The US Air Force’s Life Cycle Management Center issued a Sources Sought Announcement on Tuesday, seeking to “determine the number of qualified, interested companies” interested in competing to supply a “non-developmental” tanker in its Bridge Tanker program. The program, also referred to as KC-Y, aims to supplement the Boeing KC-46A Pegasus fleet following the completion of KC-46A deliveries in 2029.
The Air Force did not detail requirements for KC-Y, saying that they were “currently being defined” and will be incorporated into the Air Force’s final Request for Proposal, which it says will be released by the end of 2022. The Air Force has said that the commercial derivative tankers expected to compete “will be based on existing and emerging technologies”, however, there are no plans for developmental stealth or unmanned capability.
More from OVD on Aerial Refuelling:
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- Airbus Selected For Canadian Multirole Tanker Procurement
- New KC-46 Pegasus Tanker Delivery Delayed Due to Fuel Tank Debris
- Full Operational Capability Declared For Singaporean A330 Tanker/Transports
- Israeli Air Force to Get KC-46 Tankers & Third Squadron of F-35s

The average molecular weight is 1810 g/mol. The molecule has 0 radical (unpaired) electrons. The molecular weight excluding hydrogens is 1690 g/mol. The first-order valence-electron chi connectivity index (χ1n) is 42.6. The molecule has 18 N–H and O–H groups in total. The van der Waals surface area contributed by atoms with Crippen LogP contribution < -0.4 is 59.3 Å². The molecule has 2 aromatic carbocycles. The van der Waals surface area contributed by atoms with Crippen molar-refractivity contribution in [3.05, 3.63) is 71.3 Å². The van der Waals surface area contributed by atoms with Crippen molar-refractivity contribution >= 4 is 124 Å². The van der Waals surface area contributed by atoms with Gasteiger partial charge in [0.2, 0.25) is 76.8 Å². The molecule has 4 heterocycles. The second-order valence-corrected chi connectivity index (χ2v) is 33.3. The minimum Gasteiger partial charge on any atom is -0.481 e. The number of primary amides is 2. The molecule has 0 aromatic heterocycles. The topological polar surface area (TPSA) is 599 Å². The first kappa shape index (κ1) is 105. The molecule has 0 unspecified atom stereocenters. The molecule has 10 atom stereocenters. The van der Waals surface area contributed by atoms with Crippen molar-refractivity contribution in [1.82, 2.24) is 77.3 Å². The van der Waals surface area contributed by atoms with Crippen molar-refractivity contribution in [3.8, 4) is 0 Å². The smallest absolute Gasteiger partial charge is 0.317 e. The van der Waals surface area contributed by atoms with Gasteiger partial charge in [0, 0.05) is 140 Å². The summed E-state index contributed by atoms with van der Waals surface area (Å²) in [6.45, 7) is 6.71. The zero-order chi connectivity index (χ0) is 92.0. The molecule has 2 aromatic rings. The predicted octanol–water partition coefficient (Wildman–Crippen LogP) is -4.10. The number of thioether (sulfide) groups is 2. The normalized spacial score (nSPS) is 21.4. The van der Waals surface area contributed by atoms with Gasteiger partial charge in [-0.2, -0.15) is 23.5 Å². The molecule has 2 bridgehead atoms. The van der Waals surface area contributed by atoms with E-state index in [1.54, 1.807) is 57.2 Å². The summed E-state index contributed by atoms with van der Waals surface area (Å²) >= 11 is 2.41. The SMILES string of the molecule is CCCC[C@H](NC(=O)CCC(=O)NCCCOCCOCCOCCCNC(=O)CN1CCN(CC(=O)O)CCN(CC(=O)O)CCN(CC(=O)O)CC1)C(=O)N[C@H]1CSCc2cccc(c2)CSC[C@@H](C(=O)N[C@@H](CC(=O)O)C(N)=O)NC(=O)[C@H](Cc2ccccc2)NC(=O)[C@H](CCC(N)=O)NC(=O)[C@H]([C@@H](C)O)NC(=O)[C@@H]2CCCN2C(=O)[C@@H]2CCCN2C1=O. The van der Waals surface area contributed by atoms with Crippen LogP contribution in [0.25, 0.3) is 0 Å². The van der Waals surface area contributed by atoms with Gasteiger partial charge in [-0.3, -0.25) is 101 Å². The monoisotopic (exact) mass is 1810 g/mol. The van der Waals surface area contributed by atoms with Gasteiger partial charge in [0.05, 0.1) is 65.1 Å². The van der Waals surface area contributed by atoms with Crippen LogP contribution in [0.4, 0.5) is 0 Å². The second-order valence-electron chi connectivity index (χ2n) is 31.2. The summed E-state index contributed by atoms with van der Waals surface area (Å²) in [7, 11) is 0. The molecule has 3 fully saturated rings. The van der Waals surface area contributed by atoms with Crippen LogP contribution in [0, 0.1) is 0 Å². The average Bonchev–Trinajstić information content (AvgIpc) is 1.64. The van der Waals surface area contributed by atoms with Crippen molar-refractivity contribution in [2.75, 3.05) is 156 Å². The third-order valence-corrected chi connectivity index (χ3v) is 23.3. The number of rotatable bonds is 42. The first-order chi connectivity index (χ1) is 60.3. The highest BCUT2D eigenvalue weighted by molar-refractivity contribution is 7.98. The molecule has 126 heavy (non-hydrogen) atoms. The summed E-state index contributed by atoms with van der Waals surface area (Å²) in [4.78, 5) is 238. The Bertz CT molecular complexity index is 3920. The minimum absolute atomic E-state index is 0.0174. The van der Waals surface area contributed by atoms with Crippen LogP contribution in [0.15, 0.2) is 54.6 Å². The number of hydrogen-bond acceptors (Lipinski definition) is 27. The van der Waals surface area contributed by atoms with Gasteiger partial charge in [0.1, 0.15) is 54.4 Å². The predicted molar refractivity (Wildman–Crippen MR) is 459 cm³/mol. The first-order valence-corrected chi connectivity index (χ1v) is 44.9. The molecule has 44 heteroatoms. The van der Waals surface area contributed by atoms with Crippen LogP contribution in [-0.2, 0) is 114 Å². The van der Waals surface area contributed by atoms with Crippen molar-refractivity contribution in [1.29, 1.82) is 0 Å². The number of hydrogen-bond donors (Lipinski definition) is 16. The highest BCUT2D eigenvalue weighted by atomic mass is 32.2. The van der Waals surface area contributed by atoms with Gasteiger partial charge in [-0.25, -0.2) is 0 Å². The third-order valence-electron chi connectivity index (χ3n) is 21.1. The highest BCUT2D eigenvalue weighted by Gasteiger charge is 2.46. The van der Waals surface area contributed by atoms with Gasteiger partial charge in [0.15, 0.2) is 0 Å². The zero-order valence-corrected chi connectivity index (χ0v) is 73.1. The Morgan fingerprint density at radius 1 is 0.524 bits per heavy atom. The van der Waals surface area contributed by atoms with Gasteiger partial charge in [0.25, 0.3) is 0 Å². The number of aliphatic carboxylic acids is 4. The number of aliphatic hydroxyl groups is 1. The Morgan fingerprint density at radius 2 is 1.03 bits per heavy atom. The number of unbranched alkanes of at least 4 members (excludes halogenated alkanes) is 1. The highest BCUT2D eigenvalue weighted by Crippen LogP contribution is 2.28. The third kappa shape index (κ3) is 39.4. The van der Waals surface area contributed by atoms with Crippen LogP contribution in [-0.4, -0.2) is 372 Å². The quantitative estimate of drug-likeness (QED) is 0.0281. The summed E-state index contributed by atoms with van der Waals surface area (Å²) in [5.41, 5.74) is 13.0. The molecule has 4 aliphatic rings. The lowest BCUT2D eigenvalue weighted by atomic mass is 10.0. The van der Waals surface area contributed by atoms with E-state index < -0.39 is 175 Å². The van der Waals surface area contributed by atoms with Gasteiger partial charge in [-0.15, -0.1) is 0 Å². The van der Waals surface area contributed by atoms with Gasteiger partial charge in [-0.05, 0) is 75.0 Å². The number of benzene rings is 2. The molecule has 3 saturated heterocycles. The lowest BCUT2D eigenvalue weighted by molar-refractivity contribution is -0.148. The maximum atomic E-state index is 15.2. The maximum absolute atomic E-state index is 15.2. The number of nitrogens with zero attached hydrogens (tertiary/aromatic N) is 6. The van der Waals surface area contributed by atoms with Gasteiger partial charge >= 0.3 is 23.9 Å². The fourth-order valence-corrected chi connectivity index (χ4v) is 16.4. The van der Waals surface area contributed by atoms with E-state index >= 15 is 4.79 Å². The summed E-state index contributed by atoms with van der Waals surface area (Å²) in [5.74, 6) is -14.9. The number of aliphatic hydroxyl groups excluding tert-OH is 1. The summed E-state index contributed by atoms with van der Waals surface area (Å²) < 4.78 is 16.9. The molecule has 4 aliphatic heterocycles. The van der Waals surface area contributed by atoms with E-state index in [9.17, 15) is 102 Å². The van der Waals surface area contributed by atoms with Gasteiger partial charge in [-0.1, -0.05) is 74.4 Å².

Contenders are expected to be able to deliver 12 to 15 completed tankers per year, with the tankers operational by 2029. The Air Force plans to procure between 140 and 160 of these tankers as part of its continuing efforts to replace its KC-135 fleet, which will be 70 years old in 2029. In its announcement, the Air Force noted that its current firm-fixed-price contract for the KC-46A is limited to 13 production lots, with procurement of a total of 179 KC-46As expected to wrap up in fiscal 2027.
The requirement for non development, commercial derivative tankers suggests that a repeat of the battle between Boeing’s KC-46 and Airbus’ A330 MRTT is just over the horizon. Representatives from Boeing and Airbus partner Lockheed Martin have already stated to Defense News that they will be competing in the program.
The announcement of an open contest comes days after the KC-46 program came under fire on Capitol Hill. While the terms of the $4.9 billion firm-fixed-price 2011 contract for the KC-46A have meant that Boeing has taken on $5 billion in losses arising from continued developmental issues, Reps. Rob Wittman (R-Va.) and Mike Rogers, (R-Ala.) said during a House Armed Services Committee hearing on Wednesday that the USAF should consider recompeting the contract due to the issues and their resultant delays. Although the decision to hold the contest was likely made before the hearing, the representatives’ statements do highlight the political pressures that would have prevented sole-sourcing more KC-46s.